- Move toward a systems approach. Reconciling the global context as well as the technological challenges and policy considerations previously outlined will require an interdisciplinary approach with a foundation in systems science. Given the difficulty of even defining and describing “energy security,” a systems approach will be needed to grasp the complexities, competing priorities, and challenges we must address to achieve national security and resilience.
Our national security and economic prosperity depend increasingly on our ability to develop a grand strategy for energy security. The grand strategy we develop must be aimed at creating an agile, resilient, and global network designed to provide reliable and affordable energy to customers. The workshop conclusions demonstrate how effective and thought-provoking decision support tools such as foresight and strategic visioning can be used to navigate a wicked problem and ultimately develop a grand strategy (Ronis, S.R., Timelines into the Future: Strategic Visioning Methods for Government, Business, and Other Organizations, Lanham, Maryland: Hamilton Press, 2007). Visioning and foresight processes are excellent tools that can be used by policy makers to learn more about the complex energy security systems they are trying to manage and to understand more clearly the concepts that underlie the system. Every government should be engaged in this kind of thinking when making energy plans and policies. The crucial part of visioning is the process of opening the eyes and minds of decision makers to potential events that are ordinarily never considered; literally, to “think the unthinkable.”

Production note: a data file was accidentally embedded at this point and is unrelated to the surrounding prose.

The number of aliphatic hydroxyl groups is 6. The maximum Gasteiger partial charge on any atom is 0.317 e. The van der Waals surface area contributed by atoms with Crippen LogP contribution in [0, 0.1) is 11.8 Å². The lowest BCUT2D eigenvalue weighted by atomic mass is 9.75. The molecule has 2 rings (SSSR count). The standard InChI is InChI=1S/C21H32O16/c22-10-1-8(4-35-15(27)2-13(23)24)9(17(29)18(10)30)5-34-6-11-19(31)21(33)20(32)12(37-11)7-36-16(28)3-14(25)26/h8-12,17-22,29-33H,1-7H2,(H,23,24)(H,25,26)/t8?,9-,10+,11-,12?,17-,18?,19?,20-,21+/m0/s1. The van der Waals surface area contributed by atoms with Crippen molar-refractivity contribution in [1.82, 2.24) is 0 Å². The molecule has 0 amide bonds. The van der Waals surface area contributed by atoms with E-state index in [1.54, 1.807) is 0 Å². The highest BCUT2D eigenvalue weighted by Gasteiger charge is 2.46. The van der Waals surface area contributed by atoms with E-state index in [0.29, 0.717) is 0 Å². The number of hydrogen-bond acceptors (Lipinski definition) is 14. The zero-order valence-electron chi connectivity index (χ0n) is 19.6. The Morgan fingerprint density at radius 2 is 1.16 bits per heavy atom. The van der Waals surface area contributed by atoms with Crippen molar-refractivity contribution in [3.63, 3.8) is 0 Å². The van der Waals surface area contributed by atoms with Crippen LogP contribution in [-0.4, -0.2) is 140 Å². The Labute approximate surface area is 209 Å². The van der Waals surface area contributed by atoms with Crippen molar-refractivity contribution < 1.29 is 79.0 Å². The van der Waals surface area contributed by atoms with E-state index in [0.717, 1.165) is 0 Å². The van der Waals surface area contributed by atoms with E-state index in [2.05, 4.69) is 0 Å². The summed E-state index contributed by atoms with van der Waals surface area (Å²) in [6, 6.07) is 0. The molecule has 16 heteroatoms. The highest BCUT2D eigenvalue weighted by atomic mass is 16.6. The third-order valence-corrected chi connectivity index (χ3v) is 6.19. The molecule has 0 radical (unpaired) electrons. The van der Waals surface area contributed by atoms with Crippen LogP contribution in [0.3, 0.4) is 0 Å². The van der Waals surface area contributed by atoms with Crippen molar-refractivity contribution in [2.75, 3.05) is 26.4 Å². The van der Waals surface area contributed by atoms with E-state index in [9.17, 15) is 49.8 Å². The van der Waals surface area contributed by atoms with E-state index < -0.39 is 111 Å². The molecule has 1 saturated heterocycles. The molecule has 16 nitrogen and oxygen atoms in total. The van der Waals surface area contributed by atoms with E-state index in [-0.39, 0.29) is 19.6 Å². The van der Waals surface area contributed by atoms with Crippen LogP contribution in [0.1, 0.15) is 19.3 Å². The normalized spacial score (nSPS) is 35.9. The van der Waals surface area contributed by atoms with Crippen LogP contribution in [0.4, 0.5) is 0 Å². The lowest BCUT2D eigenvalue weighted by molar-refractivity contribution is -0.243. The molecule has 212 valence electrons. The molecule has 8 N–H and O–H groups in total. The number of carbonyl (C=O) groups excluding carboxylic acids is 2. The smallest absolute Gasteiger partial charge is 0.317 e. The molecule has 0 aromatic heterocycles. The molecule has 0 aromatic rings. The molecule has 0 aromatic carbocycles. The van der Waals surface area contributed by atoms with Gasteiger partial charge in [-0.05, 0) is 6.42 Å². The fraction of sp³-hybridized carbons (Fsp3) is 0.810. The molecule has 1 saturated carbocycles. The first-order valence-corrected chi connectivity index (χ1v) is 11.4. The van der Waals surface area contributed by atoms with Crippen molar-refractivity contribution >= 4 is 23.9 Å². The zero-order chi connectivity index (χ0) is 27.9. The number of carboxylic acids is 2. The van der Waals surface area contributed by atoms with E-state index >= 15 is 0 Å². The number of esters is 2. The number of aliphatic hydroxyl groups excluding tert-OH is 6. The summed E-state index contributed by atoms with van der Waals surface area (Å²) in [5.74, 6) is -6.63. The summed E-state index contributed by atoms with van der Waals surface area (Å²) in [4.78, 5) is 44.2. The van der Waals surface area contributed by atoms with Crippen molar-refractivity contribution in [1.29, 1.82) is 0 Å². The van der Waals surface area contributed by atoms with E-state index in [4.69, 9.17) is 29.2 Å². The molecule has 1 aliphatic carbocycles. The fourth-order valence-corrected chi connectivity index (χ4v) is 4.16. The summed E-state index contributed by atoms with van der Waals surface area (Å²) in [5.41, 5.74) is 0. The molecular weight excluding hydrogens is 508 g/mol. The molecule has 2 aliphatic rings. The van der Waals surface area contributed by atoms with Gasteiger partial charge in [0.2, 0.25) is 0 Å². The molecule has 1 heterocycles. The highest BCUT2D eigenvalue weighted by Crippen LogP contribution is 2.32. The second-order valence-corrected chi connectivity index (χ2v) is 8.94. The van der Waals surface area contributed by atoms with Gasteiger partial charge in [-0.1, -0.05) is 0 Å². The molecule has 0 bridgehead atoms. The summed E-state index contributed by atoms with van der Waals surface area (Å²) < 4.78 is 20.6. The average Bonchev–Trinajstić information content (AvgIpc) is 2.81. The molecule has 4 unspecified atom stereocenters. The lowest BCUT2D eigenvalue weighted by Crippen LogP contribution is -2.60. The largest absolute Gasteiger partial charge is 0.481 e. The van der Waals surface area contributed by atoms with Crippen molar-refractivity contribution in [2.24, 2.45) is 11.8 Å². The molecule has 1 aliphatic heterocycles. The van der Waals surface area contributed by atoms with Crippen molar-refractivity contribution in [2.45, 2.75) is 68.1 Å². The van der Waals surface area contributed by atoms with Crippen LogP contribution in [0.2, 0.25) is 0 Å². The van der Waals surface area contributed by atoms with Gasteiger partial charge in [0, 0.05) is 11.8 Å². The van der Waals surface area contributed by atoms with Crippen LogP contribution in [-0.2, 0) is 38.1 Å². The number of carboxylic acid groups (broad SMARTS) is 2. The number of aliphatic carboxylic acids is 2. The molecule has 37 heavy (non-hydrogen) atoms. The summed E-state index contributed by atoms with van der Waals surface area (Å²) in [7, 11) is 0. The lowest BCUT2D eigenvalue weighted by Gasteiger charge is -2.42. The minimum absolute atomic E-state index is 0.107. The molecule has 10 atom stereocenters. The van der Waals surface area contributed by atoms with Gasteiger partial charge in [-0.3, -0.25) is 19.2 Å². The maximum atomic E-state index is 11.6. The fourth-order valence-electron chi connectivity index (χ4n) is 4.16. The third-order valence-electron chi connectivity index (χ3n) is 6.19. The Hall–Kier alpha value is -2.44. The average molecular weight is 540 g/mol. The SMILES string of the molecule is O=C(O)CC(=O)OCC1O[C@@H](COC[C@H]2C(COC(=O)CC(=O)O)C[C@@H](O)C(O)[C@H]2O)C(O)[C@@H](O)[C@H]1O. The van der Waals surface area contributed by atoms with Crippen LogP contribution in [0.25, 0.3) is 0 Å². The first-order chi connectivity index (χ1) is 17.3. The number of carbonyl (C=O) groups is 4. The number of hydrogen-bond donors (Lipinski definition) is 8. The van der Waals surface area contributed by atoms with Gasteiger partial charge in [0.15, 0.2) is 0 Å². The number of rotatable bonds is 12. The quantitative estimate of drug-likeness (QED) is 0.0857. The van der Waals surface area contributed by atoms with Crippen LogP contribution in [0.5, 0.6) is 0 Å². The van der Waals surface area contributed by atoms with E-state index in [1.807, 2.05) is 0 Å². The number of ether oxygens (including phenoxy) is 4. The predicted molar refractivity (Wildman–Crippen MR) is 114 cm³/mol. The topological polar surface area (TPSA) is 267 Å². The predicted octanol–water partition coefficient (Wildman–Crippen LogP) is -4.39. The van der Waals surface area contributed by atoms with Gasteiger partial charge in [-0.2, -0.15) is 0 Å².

Developing a comprehensive grand strategy for energy security would ideally involve the creation of dozens of scenarios over a broad range of issues. The process would be driven by a team to stress-test assumptions under the various scenarios to see how changes in policy might affect outcomes. Our conference used only one scenario and a short-cut process, but we found the process extremely useful. We believe that the process produced a deep, richer understanding of energy security as a system.
On the basis of the initial findings generated from the conference exercise, together with recommendations outlined in the workshop report, we highly encourage the use of strategic foresight as a robust approach to helping address the wicked problem that is energy security.
Above all, strategic foresight for the creation of an energy security grand strategy needs to be a continuous endeavor that creates an adaptive learning environment in which critical thinking and creativity thrive; conventional wisdom is always questioned; and systems thinking, “visioning,” as well as incorporation of new information and structures are staples of the ongoing process to ensure resilience.